Monday, June 24, 2013


Yesterday, June 23rd was my birthday. Yea for me! For most, this number, the double-nickel, the Nixon speed limit, likely doesn't mean anything. It is not some monumental number that lurks in the hearts of most as we slide down the slippery slope to the rushing of the fatal waters below.

I have never fought the numbers as I have grown older. They have simply never seemed all that important to me. I never cringed at '30'. I never quaked at '40', and the first senior citizen number of '50' had no impact on me emotionally. While this birthday seems to have a similar effect with little impact, it is giving me pause to reflect on the numbers of age for a minute or two.

Traditionally, the next milestone in birthdays is '60'. From '50', I am now officially half way there. There isn't a turn around sign ahead. It's full-bore go baby. As I remember my life history, my father quit smoking at '55' after many years. It was not long after that he had heart surgery. Okay, that one is a life-stopper to think about although he did live to the age of '75'. I believe he would have lived longer had there been the kind of attention to life issues we have now, way back then. It was simply a different era when talking about health and weight and all the other issues we face as we grow older. It's not simply 'in the genes' as his brother is still living at the age of '90'.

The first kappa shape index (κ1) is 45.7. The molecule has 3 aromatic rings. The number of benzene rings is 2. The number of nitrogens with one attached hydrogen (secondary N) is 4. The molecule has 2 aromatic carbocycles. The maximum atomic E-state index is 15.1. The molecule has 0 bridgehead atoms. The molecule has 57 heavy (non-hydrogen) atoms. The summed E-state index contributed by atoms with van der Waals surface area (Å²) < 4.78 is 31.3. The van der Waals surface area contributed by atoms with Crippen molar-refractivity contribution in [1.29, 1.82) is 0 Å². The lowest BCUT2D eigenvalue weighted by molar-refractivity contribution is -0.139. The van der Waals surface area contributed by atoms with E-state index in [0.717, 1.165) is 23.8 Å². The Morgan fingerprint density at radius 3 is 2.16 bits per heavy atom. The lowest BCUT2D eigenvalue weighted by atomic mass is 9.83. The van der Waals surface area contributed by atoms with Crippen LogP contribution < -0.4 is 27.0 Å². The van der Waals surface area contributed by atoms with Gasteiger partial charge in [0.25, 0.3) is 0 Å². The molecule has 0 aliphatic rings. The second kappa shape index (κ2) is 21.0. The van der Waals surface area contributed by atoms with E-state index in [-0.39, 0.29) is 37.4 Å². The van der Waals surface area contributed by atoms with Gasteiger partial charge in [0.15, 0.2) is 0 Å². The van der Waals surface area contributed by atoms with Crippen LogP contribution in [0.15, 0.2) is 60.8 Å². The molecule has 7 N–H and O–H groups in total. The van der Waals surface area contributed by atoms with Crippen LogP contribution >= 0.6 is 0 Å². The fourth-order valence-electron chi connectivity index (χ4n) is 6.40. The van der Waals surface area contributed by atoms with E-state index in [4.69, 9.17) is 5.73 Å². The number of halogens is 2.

Perhaps '55' gives me pause as it is on the signage for the senior discounts. Now, I'm all about saving money but I don't even think of myself as even '50'. In my head, I 'm still somewhere about '43' or '44'. Perhaps it is my outlook; perhaps it is simply I don't feel my age. I can still do everything physically I could do back then without lingering aches and pains that is supposed to accompany this age bracket.

Chronologically for me, '55' seems to be some sort of crest, or tipping point where I have to face the facts that I am perhaps slightly past a middle-aged person's prime number. In the past, middle age was always ten years older than wherever I was. I don't think I can say that any longer.

Oh well, at least I can get a senior discount at the restaurants. I guess there's a bright side after all to turning the big '50+5'.

1 comment:

  1. Wonderful DaughterJune 24, 2013 at 11:05 AM

    Dad liked to say he was never older then me, but given the chance to use a senior discount, or discount of any kind, and suddenly he was "old" again. :)